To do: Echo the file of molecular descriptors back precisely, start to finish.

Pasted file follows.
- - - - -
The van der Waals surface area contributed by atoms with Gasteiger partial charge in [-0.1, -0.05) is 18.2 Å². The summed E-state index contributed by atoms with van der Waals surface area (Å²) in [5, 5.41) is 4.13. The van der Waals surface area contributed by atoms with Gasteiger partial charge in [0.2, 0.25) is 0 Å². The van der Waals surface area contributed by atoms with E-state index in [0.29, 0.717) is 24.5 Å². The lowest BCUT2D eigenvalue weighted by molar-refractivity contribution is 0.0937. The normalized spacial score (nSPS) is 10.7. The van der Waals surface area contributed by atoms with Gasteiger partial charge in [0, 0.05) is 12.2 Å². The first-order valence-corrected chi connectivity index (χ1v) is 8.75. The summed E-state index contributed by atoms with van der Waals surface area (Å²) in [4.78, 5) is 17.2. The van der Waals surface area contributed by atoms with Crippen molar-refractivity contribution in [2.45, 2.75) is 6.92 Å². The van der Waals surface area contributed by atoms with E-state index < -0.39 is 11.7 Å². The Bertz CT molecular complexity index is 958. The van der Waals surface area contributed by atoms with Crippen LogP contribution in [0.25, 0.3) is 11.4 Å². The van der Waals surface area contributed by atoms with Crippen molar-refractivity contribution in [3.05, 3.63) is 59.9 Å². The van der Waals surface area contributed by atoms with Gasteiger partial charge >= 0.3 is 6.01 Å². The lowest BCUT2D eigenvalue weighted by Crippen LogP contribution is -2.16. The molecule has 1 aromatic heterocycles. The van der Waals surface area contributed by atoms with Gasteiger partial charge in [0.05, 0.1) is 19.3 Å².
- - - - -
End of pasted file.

The van der Waals surface area contributed by atoms with Gasteiger partial charge in [-0.1, -0.05) is 18.2 Å². The summed E-state index contributed by atoms with van der Waals surface area (Å²) in [5, 5.41) is 4.13. The van der Waals surface area contributed by atoms with Gasteiger partial charge in [0.2, 0.25) is 0 Å². The van der Waals surface area contributed by atoms with E-state index in [0.29, 0.717) is 24.5 Å². The lowest BCUT2D eigenvalue weighted by molar-refractivity contribution is 0.0937. The normalized spacial score (nSPS) is 10.7. The van der Waals surface area contributed by atoms with Gasteiger partial charge in [0, 0.05) is 12.2 Å². The first-order valence-corrected chi connectivity index (χ1v) is 8.75. The summed E-state index contributed by atoms with van der Waals surface area (Å²) in [4.78, 5) is 17.2. The van der Waals surface area contributed by atoms with Crippen molar-refractivity contribution in [2.45, 2.75) is 6.92 Å². The van der Waals surface area contributed by atoms with E-state index < -0.39 is 11.7 Å². The Bertz CT molecular complexity index is 958. The van der Waals surface area contributed by atoms with Crippen LogP contribution in [0.25, 0.3) is 11.4 Å². The van der Waals surface area contributed by atoms with Crippen molar-refractivity contribution in [3.05, 3.63) is 59.9 Å². The van der Waals surface area contributed by atoms with Gasteiger partial charge >= 0.3 is 6.01 Å². The lowest BCUT2D eigenvalue weighted by Crippen LogP contribution is -2.16. The molecule has 1 aromatic heterocycles. The van der Waals surface area contributed by atoms with Gasteiger partial charge in [0.05, 0.1) is 19.3 Å².